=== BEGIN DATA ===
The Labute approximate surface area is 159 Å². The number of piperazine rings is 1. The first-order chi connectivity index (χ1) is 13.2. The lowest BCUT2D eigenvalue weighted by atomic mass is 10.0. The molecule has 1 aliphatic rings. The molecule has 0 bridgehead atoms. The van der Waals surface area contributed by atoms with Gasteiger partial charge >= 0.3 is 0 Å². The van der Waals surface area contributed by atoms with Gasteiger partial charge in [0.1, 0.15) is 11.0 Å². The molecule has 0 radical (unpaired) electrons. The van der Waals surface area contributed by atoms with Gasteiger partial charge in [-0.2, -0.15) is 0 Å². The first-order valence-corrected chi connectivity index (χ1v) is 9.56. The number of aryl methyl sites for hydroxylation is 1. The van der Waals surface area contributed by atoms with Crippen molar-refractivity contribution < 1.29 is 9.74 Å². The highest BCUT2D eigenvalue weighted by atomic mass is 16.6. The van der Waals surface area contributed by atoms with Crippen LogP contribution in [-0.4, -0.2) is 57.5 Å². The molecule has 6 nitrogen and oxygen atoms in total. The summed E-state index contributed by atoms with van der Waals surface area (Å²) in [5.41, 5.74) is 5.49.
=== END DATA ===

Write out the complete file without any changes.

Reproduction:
The Labute approximate surface area is 159 Å². The number of piperazine rings is 1. The first-order chi connectivity index (χ1) is 13.2. The lowest BCUT2D eigenvalue weighted by atomic mass is 10.0. The molecule has 1 aliphatic rings. The molecule has 0 bridgehead atoms. The van der Waals surface area contributed by atoms with Gasteiger partial charge >= 0.3 is 0 Å². The van der Waals surface area contributed by atoms with Gasteiger partial charge in [0.1, 0.15) is 11.0 Å². The molecule has 0 radical (unpaired) electrons. The van der Waals surface area contributed by atoms with Gasteiger partial charge in [-0.2, -0.15) is 0 Å². The first-order valence-corrected chi connectivity index (χ1v) is 9.56. The number of aryl methyl sites for hydroxylation is 1. The van der Waals surface area contributed by atoms with Crippen molar-refractivity contribution < 1.29 is 9.74 Å². The highest BCUT2D eigenvalue weighted by atomic mass is 16.6. The van der Waals surface area contributed by atoms with Crippen LogP contribution in [-0.4, -0.2) is 57.5 Å². The molecule has 6 nitrogen and oxygen atoms in total. The summed E-state index contributed by atoms with van der Waals surface area (Å²) in [5.41, 5.74) is 5.49.